In the old days…that is, before 2005, car loans in bankruptcy were subject to the same rules as other secured claims.
Then, the loan balance was subject to being bifurcated: that is, divided into a secured claim and an unsecured claim.
The secured claim matched the value of the car when the case was filed and the unsecured claim was the balance of the loan.
Then came bankruptcy “reform” in 2005.
Car lenders got themselves a special deal from Congress that protected them from having their liens crammed down to the value of the collateral.
In other words, they wanted a better deal in bankruptcy than if the borrower had defaulted outside of bankruptcy.
Outside of bankruptcy, if there’s a payment default, the lender repossesses the car, auctions it off, and sues for the amount of the loan balance in excess of what the car was sold for.
The special deal for car creditors in bankruptcy consisted of two changes.
No pay and drive
Before 2005, the bankruptcy code had a provision that said that filing bankruptcy, by itself, was not a breach of a contract.
That meant that as long as a borrower who filed Chapter 7 kept the car payments current afterwards, he could keep the car. The car lender could not treat the discharge of the borrower’s personal liability as a breach of contract, entitling them to repossess the car.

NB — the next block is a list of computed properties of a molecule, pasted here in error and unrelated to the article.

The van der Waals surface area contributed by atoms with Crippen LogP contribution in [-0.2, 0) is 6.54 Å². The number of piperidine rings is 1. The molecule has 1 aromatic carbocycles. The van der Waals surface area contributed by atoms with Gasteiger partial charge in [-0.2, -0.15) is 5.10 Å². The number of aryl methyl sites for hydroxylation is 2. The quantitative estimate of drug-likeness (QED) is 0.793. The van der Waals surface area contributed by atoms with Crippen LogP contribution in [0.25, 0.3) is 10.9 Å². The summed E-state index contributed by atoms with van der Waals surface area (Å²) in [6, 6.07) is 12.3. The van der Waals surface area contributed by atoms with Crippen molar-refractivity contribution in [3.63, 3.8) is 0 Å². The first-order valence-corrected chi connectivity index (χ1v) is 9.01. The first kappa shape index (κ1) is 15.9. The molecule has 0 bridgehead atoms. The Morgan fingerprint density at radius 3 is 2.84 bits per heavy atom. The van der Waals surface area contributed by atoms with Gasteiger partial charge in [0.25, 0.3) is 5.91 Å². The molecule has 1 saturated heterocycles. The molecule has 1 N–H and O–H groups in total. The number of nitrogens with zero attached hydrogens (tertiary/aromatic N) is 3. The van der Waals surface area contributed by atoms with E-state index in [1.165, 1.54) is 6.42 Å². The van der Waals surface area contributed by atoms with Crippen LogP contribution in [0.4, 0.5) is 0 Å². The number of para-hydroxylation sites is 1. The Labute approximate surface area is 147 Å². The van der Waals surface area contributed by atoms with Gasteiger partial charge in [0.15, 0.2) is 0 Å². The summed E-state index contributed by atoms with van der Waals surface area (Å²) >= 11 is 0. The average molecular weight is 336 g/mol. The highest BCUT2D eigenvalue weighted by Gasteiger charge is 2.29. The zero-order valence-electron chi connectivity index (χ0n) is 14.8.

BAPCPA, the bankruptcy “reform” bill in 2005, eliminated that part of the law.
Now, bankruptcy law does not prevent a car lender from treating the filing of bankruptcy as a violation of the contract.
The aim, on the part of the car lenders, was to require debtors to reaffirm their car loans.
A reaffirmation agreement reinstates personal liability for the car loan. If the debtor doesn’t pay after the bankruptcy, the lender can pick up the car and sue the debtor for any deficiency.
No cram down
The second “goodie” that car lenders got in 2005 changes to bankruptcy law affects car loans in Chapter 13.
After BAPCPA, the loan balance on a car bought within 910 days of the bankruptcy filing cannot be crammed down. By law, the loan balance has to be treated as if the value of the car equaled the debt.
The 910 days was chosen because it “just happens” to be the point at which most cars are worth the balance on the typical purchase-money loan. So bankruptcy lawyers often talk about “910 cars”.
While a Chapter 13 plan must now provide the secured creditor with the full amount of the loan balance on a 910 car, the interest rate may be changed by the plan.
Bottom line: you can keep your encumbered car through bankruptcy, if you follow the new rules of the road.
More about keeping a car in bankruptcy
Image courtesy of Fotopedia and Hyundai Motors.